Saturday in the Twenty-Fourth Week of Ordinary Time

Hebrews 1:13

Your Enemies a Footstool for Your Feet

We live in a time which theologians call the “already/not yet.”  Another way to say it is that we live “between the times”—the time of his first coming and his second.  But what happened in his first coming changed the world and the times; for in that first coming, our Lord conquered sin, death, and hell through his substitutionary death and resurrection.  Now through faith in Jesus Christ, the sins of believers are forgiven on behalf of the Son so that they no longer need fear death or hell.  They are no longer slaves to the flesh, the world, or the devil but are free in Christ Jesus.

But as Hebrews 2:8 tells us, “At present, we do not yet see everything in subjection to him.”  Though he has conquered death, we still die.  We still know the world as broken and in bondage to decay.  We struggle in our earthly tents with disease and pain.  And yes, we still struggle with temptation and sin.  This is what it means to live “between the times”: Even now we experience the blessings of what is sometimes called, “the new age,” as a result of his first coming; but we are still residents of “the old age” as well waiting for his second coming when he shall complete what he started.  This time in which we now live is called the “age of grace” or according to Latin, anno domini, “in the year of the Lord” (A.D.) in which people may come to saving faith and be born again.  Indeed, that is the whole purpose of this time spoken of by our Savior in the parables of the Ten Virgins and the Talents (Matthew 25:1-30). 

So here, the Preacher tells us that as a result of our Lord’s enthronement unto the Right Hand of Power, Psalm 110:1 has been fulfilled: “Sit at my right hand until I make your enemies a footstool for your feet.”  Peter quoted this passage on the day of Pentecost to explain the outpouring of the Holy Spirit as a result of Christ’s being seated at the Right Hand of God (Acts 2:29-36), Paul referred to it to speak to our Lord’s current reign from heaven and the ultimate defeat of death in the general resurrection (1 Corinthians 15:20-28), and our Lord quoted the passage to stump the Pharisees and implicitly show that it spoke of himself as not only David’s son but his Lord (Matthew 22:41-46).  Make no mistake: “The Lord has established his throne in the heavens, and his kingdom rules over all” (Psalm 103:19).  Death is on life-support, and his days are numbered—and those days are numbered by the Lord himself.  So look up, for your redemption draws near (Luke 21:28).  Our Lord reigns and one day, sin, death, hell, and the devil and all his hosts will all make a fine cushion for his feet.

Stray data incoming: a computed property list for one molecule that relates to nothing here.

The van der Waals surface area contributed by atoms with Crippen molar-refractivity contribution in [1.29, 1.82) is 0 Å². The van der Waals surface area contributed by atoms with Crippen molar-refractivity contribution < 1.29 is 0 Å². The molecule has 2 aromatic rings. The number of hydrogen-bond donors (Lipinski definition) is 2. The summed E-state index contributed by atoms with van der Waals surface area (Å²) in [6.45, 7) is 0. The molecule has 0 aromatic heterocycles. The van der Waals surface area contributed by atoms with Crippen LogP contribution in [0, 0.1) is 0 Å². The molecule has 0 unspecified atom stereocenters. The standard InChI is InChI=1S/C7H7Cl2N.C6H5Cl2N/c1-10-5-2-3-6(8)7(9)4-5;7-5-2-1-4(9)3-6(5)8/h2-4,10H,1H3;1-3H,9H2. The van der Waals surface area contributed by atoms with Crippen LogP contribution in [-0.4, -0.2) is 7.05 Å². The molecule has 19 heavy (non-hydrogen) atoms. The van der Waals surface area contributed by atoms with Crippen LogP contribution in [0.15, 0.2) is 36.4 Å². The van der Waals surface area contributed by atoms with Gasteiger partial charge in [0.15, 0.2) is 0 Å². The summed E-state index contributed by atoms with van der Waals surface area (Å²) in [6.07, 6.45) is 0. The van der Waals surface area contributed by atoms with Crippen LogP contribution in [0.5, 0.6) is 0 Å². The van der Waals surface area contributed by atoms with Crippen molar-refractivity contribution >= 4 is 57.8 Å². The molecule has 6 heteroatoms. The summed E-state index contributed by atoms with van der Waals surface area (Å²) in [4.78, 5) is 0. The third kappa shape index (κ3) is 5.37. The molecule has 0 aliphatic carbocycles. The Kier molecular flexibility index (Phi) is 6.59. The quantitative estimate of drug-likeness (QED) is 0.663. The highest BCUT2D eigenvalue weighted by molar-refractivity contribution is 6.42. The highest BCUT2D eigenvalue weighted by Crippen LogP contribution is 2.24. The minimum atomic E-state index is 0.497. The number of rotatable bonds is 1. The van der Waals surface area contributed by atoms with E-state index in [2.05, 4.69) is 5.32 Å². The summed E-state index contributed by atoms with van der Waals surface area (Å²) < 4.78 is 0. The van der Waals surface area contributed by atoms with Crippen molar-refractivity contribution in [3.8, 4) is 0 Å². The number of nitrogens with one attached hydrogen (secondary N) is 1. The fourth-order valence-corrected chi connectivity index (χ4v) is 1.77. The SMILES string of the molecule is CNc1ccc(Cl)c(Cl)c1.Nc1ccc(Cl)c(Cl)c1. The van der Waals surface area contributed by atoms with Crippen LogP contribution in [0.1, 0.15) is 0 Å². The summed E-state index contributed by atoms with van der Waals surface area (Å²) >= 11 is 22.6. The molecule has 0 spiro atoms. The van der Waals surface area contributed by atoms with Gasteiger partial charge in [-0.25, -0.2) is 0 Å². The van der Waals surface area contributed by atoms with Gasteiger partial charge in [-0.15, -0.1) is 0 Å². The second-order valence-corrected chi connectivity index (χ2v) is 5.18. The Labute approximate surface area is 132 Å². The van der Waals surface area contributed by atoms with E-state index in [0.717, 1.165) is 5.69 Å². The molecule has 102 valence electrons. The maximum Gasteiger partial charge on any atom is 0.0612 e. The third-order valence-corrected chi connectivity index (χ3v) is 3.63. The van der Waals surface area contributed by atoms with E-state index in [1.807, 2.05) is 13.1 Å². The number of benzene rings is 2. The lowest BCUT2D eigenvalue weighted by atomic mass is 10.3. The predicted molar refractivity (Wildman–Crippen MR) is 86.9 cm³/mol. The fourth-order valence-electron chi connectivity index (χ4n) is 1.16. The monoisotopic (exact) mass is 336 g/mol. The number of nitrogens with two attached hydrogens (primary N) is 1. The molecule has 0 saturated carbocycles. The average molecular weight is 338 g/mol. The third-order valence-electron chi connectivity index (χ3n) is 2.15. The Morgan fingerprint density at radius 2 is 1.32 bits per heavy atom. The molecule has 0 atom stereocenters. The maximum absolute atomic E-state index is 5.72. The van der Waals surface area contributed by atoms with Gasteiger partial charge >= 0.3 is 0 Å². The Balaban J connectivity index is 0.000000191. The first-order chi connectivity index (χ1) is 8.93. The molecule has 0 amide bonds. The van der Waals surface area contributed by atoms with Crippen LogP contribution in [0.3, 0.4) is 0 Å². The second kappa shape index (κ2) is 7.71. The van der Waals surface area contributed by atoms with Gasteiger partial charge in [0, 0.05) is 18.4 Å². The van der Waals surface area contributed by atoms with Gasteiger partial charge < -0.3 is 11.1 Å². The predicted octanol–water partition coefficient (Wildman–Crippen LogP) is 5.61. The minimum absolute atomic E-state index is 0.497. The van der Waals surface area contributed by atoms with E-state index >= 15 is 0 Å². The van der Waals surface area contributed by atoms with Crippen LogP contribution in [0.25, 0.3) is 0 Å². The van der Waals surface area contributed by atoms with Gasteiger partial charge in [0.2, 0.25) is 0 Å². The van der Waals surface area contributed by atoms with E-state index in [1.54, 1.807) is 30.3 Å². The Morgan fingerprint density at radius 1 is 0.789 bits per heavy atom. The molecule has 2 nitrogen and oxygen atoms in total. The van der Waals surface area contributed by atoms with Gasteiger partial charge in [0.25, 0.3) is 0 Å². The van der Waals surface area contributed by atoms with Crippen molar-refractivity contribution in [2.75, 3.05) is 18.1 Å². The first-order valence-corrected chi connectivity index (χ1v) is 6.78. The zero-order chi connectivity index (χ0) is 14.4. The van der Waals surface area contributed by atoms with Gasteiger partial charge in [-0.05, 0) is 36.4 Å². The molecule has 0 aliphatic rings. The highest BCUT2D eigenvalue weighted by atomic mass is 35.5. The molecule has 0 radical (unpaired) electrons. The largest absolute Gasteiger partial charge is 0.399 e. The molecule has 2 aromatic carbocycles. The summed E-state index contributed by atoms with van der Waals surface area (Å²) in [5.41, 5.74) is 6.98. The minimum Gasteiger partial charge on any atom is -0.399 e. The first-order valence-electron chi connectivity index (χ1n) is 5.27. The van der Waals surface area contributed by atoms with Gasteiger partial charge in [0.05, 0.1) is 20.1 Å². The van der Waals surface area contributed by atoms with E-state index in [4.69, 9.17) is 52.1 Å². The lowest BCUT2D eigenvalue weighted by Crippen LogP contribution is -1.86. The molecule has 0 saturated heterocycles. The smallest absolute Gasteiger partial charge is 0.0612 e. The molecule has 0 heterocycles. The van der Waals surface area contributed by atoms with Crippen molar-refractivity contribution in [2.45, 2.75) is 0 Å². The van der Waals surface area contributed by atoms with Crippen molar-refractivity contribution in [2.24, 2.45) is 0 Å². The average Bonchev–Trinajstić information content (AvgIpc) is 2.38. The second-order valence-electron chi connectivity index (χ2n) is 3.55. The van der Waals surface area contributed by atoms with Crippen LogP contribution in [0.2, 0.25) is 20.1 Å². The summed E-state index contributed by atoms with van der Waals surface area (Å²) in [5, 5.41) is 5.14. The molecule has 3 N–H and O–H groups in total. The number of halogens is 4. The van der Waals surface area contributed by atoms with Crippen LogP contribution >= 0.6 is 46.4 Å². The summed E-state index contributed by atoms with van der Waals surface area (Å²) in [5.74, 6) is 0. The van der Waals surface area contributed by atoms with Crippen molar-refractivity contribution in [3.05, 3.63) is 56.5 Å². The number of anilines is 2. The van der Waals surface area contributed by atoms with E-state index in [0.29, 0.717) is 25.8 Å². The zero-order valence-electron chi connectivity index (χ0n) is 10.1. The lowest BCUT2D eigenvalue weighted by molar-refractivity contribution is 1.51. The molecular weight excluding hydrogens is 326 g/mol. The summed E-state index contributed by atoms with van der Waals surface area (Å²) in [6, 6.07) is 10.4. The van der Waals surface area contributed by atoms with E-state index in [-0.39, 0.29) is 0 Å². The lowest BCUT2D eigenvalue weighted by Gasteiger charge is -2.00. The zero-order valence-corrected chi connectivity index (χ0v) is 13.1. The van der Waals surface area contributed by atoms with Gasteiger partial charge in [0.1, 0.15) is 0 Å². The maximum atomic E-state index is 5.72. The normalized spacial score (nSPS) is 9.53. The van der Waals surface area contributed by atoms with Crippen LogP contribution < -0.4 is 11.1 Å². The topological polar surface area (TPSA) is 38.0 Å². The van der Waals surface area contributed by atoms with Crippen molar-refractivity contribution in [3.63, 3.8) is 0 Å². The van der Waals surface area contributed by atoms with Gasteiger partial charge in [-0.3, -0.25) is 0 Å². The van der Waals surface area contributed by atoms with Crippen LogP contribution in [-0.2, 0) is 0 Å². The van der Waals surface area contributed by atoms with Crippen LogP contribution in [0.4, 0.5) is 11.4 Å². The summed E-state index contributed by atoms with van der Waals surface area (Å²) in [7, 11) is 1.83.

Author: The Reformed Baptist

My name is Stephen Taylor, ordained Baptist minister of eighteen years pastoral experience with a Ph.D. in Historical Theology from Southwestern Baptist Theological Seminary in Fort Worth, Texas. Better than that, I am married to a godly woman, Karla, who has been very patient with me since 1989. I have two daughters, both of whom I homeschooled for extended periods of time, who became godly young women, and who ran off and married godly young men, all of which is very proper. The oldest daughter has even seen fit to bless me with a grandson and a granddaughter, and my youngest daughter with a grandson, all three of whom are bundles of exceeding joy. As you can see, I am quite blessed. This website is dedicated to helping people grow in the wisdom and knowledge of our Lord Jesus Christ through the gift of writing that the Lord has given to me. It is specifically about helping His people grow in godliness, the theme you see repeated above. I write devotions with this aim and hope that they might be of some help to God’s people. Full disclosure: I am of a Reformed bent, meaning that my understanding of Scripture is primarily informed by the Reformers and their successors of the sixteenth and seventeenth centuries. However, as a student of church history and theology, I strive to remain true to that teaching handed down once for all unto the saints through every age of the Church. I like to think of myself as a “catholic” Christian, as the Reformers thought of themselves. At any rate, feel free to read, pray, and contact me if you wish, or correct me if need be. As you can see, I tend to follow the church year. Of course, I make no special claims about these devotions. I know very well that others have written better and plumbed the depths of God’s word with greater insight. But if my musings help someone draw closer to the Lord, well then, I have my reward. Blessings to you and may the God and Father of our Lord and Savior Jesus Christ speak to you that word which He knows you especially need to hear. Grace & peace, Stephen Taylor

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